Dr. Saeid Golkar feels a sense of cautious optimism when he looks at the massive protests—and brutal suppression of them—now taking place in his home country of Iran.
“One wise man said that, when you smash two eggs together, one of them will crack. We don’t know which one. I hope that the regime will abolish and collapse, but to be honest, I’m not completely, 100% sure,” said Golkar, UC Foundation assistant professor in the Department of Political Science and Public Service at the University of Tennessee at Chattanooga.
Golkar also is a senior fellow on Middle East policy at the Chicago Council on Global Affairs and The Tony Blair Institute for Global Change in the United Kingdom.
Considered one of the world’s top experts on Iran, Golkar has been interviewed by 68 news organizations since the start of the protests in September, including Reuters, the BBC, the Associated Press, Al Jazeera, NBC and the Wall Street Journal. He has spoken to publications, TV newscasts, podcasts and radio programs in Japan, India, Canada, France and Pakistan, among others.
“I believe that my purpose is not only to be quoted, it’s trying to tell what is happening,” he said. “I always thank these journalists because they are helping us to have our voice be heard.”
Starting in 2021, anti-government protests have taken place in Iran over water shortages, education policies and price hikes in wheat. They exploded in size in September 2022 after Iranian Guidance Police—also known as morality police—arrested 22-year-old Mahsa Amini for wearing an “improper” hijab in violation of the country’s mandatory hijab law.
Amini was beaten by police and later died of her injuries. Police said she died of a heart attack.
Since her death, protests have been held in more than 50 Iranian cities and towns. The Iranian government allows no dissent in the country and more than 15,800 protesters have been detained and 344 have been killed, according to news reports and human rights organizations.
Since the 2015 publication of his book, “Captive Society: The Basij Militia and Social Control in Iran,” Golkar said he cannot go back to Iran because he is considered an enemy of the state and will be arrested if he sets foot in the country.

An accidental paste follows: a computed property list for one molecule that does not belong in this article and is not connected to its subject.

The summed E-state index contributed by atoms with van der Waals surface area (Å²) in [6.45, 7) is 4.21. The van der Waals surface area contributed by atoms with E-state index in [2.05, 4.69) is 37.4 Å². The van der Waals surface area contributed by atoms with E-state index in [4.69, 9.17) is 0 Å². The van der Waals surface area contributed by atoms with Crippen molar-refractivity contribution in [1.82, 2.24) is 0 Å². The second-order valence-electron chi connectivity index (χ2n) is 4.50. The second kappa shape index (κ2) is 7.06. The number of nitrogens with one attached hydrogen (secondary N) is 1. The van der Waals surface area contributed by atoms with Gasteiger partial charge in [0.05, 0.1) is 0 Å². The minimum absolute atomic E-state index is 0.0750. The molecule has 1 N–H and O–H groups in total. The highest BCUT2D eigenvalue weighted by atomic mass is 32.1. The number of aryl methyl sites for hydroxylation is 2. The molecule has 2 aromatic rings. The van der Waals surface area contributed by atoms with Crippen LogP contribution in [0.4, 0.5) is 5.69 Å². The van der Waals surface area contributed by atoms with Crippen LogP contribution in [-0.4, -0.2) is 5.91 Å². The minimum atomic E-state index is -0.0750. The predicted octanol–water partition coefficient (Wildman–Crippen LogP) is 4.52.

“So I said, ‘Let’s try to help in my way.’ I started to write op-eds and talk with the media,” he explained. “When the situation is calm, I usually write op-eds. During a crisis, I don’t write anything; I prefer to take my time to talk with the media. Right now is a time of crisis, so there is a lot of interest from the journalists to talk about Iran”
The fact that the Iranian protests are spreading across the country is a monumental shift in Iranian culture, Golkar said.
“I have never seen that. There is a mass dissatisfaction, without a doubt,” he said. “On the other side, we have a very repressive regime, one of the most repressive regimes that you can imagine.”
Still, the protests offer a reason to hope that change is on the way, he said.
“Without any doubt, the Iranian society has changed rapidly, has progressed a lot, but the state has gone backwards and backwards.
“The people, who don’t have any equipment, are fighting with their bare hands against a very murderous regime that’s justifying the violence in the name of the God. They’re killing people and they’re happy with that.
“It’s very difficult to think that the people will win. I really hope so, and I’m not sure. I pray every day that I can go back to my country.”
In the news
Since the beginning of September, Saeid Golkar has been interviewed by media entities across the country and around the world, including:
Neue Zürcher Zeitung Magazine (Switzerland): Modern women are a declaration of war on the regime
Bangkok Post: Death toll in Iran protests reaches 31
Gazete Pencere (Turkey): Barbies fly in Iran, not Ravens!
NBC News Now: Now Tonight with Joshua Johnson
Reuters TV: Iran security forces clash with protesters
Ant1Live (Greece): I’ll fight even if I know I’ll lose’ – Iran’s women pave the way for change
Wall Street Journal: Unrest in Iran Spreads to Remote, Restive Provinces
BBC Newshour (England): Iran protests: Supreme leader finally speaks
Al Jazeera (Qatar): The majority of Americans support negotiations and reject war with Iran
CBC Newsroom (Canada): Iran Protests
Sky News (Australia): Iran protests: The secret police carrying out daylight abductions
Elpais.com (Colombia): The ‘army of the oppressed’ crushing protests in Iran
L’Orient Le Jour (Lebanon): Strikes in several cities in solidarity with the dead in Zahedan
Arab News (Pakistan): Iran cities strike in solidarity with Zahedan dead